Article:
Situating lexical and material iterations of these ideas and things in the flow of time reveals the moments or contexts in which conceptual entrepreneurs worked. Before taking on a hegemonic, habitual role in communication—as people did with èmmandwà or èkìkâ (and its elaborations, just discussed), which both remain in Ganda usage—the juxtapositions proposed in a new metaphor, or an elaboration of an old one, stood out from other, literal meanings. The new meanings on offer through juxtaposition were ideological; they were marked. Yet, the durability of the idea or object in question—its having continued to be spoken or made—was accomplished by making it literal through repeated use in the untold social interactions that kept it alive through active elaboration. A stylized python, with a clay-head and a raffia-cloth body was used in the 17th century to extract confessions from royal prisoners held by the Ganda state.94 This is an example of such durability, an effect of elaboration. Butsome, like the Luzira head, fell out of use, or grew stale, no longer generating continuing elaborations and blends. Such variations reflect the outcomes of the contests that lie behind the production of habit and literal meaning. They are basic, intimate, intellectual, and material changes over time, the grist of any historian’s mill.

As described, juxtaposing elevated body temperature to emotional states, or juxtaposing experiential knowledge of python behavior to that of a medium possessed by a spirit, draws on experience as a source of understanding and conceptualization. Perceptual processes are widely used as sources for abstract concepts of knowing and feeling. “Seeing is believing” expresses that relation in English, but Eve Sweetser has shown that juxtaposition to have a great time-depth, reaching back thousands of years to the time when the Indo-European speech community existed.95 “I hear the fever,” a literal translation into English of an expression very widespread in Africa’s Bantu languages, proposes that bodily noise is the way to knowing what’s going on inside or with one’s body. Clearly, perceptual processes are important sources for conceptualizing knowledge. Their everydayness lends a hegemonic or habitual or literal quality to the juxtapositions of which they are a part. Repetitive, widely shared bodily processes (including the perceptual ones just mentioned) sustain this quality of literalness.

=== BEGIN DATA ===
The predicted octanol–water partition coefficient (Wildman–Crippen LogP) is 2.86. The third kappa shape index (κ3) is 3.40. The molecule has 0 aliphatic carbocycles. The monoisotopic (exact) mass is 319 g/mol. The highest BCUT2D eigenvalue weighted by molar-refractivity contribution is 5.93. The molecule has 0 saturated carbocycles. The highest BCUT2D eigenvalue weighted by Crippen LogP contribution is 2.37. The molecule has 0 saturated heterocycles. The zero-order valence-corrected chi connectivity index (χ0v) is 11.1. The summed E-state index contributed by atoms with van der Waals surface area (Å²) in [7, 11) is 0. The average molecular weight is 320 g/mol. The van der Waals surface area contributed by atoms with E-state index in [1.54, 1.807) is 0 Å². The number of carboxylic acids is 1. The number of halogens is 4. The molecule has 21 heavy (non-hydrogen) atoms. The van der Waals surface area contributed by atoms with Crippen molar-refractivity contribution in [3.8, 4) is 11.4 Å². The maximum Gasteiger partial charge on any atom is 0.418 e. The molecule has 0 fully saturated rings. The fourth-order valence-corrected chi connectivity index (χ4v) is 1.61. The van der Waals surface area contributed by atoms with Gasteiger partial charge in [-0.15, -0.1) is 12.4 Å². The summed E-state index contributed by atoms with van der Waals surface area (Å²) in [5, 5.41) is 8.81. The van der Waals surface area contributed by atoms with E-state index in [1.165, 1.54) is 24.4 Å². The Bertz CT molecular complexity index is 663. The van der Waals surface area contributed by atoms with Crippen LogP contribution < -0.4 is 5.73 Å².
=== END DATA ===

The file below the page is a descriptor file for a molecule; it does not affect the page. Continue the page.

Metaphor and blending are not only tools for expanding the ability of historians and archaeologists to think through, without contemporary documents, the ways in which people made meaning in the past. They also touch on particular themes of great interest to scholars and students of Africa’s recent past as well. Let us not forget that, when first proposed, a new relation between source and target stands out; it marks a new understanding on offer. These twin qualities of metaphor—marking novelty and becoming literal or taken for granted—open up important dimensions to the argument that we take seriously the content of primordialist claims meant to instigate ethnic identification. Appeals to shared ancestry, distinctive cuisine, or styles of speaking as concepts or media of belonging, touch on intimacies of thought and action. The historian Jonathon Glassman suggests their appeal has something to do with their intimate links to everyday practices and rituals.96 The same banalities of embodied experience of the world that recommend it as a source for making conceptual sense of abstract targets like belief, through metaphorical juxtaposition of the source to the target, recommend them to the study of primordialist appeals in racial, ethnic, and nationalist thought.97